European Intellectual History from Renaissance to Enlightenment

History 164A

Spring 2014
Day & Time: 
TuTh 2-330P

Between 1500 and 1800, European thought helped to build the foundations of modern culture, politics, economy, government, law, and religion. This course will introduce students to this transformative period in intellectual history. It will showcase the interactions of ideas and their wider cultural contexts. Its content will range from the Renaissance rediscovery of antiquity to the Scientific Revolution, from the theological innovation of the Reformation to the new forms of political theory that accompanied both French and American Revolutions. Readings will consist principally of primary texts from the period, and will range among a series of writers, including: Erasmus, Martin Luther, Niccolò Machiavelli, John Calvin, Michel Montaigne, Thomas Hobbes, Benedict Spinoza, Rene Descartes, Jean Jacques Rousseau, and others.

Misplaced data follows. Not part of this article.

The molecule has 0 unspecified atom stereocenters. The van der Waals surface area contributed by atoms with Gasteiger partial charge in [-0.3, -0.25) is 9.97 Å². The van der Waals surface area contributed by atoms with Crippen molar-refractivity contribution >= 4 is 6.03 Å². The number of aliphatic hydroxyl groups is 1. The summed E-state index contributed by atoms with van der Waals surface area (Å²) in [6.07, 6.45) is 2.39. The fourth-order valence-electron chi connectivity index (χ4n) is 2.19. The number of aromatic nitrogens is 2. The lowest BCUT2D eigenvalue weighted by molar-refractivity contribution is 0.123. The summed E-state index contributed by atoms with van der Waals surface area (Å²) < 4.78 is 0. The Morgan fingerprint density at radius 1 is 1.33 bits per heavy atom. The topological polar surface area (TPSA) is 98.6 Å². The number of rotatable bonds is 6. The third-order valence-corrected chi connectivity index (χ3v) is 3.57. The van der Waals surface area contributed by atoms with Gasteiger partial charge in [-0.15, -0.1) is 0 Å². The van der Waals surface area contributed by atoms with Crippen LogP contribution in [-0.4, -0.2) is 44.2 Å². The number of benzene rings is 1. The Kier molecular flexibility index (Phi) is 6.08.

Course Books

Leviathan by Thomas Hobbes Penguin. ISBN: 978-0140431957 Required
Rousseau by The Discourses and Other Early Political Writings Cambridge. ISBN: 978-0521424455 Required
Discourse on Method by Descartes Penguin Classics. ISBN: 978-0140446999 Required
Essential Writings of Machiavelli by Niccolo Machiavelli Modern Library. ISBN: 978-0812974232 Required